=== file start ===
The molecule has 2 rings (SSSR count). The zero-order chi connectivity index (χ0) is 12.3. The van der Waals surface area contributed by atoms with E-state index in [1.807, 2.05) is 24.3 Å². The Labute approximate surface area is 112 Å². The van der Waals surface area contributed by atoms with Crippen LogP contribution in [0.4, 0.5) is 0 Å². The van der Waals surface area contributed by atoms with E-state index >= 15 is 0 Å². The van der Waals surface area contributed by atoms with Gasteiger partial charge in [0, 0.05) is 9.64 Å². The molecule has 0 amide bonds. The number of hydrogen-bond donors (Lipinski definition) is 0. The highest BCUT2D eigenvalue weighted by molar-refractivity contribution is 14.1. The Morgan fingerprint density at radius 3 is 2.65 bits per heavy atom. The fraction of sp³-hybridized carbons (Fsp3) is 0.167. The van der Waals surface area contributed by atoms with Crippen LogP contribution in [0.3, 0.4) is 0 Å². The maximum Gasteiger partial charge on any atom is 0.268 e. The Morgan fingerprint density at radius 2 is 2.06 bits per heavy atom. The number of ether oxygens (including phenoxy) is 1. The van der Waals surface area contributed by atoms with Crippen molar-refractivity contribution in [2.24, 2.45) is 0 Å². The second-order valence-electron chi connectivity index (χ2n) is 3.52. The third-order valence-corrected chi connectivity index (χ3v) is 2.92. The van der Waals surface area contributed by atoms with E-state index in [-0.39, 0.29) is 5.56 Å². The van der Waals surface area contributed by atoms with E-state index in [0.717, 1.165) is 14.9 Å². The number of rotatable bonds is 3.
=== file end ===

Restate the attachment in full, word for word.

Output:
The molecule has 2 rings (SSSR count). The zero-order chi connectivity index (χ0) is 12.3. The van der Waals surface area contributed by atoms with E-state index in [1.807, 2.05) is 24.3 Å². The Labute approximate surface area is 112 Å². The van der Waals surface area contributed by atoms with Crippen LogP contribution in [0.4, 0.5) is 0 Å². The van der Waals surface area contributed by atoms with E-state index >= 15 is 0 Å². The van der Waals surface area contributed by atoms with Gasteiger partial charge in [0, 0.05) is 9.64 Å². The molecule has 0 amide bonds. The number of hydrogen-bond donors (Lipinski definition) is 0. The highest BCUT2D eigenvalue weighted by molar-refractivity contribution is 14.1. The Morgan fingerprint density at radius 3 is 2.65 bits per heavy atom. The fraction of sp³-hybridized carbons (Fsp3) is 0.167. The van der Waals surface area contributed by atoms with Crippen LogP contribution in [0.3, 0.4) is 0 Å². The maximum Gasteiger partial charge on any atom is 0.268 e. The Morgan fingerprint density at radius 2 is 2.06 bits per heavy atom. The number of ether oxygens (including phenoxy) is 1. The van der Waals surface area contributed by atoms with Crippen molar-refractivity contribution in [2.24, 2.45) is 0 Å². The second-order valence-electron chi connectivity index (χ2n) is 3.52. The third-order valence-corrected chi connectivity index (χ3v) is 2.92. The van der Waals surface area contributed by atoms with E-state index in [-0.39, 0.29) is 5.56 Å². The van der Waals surface area contributed by atoms with E-state index in [0.717, 1.165) is 14.9 Å². The number of rotatable bonds is 3.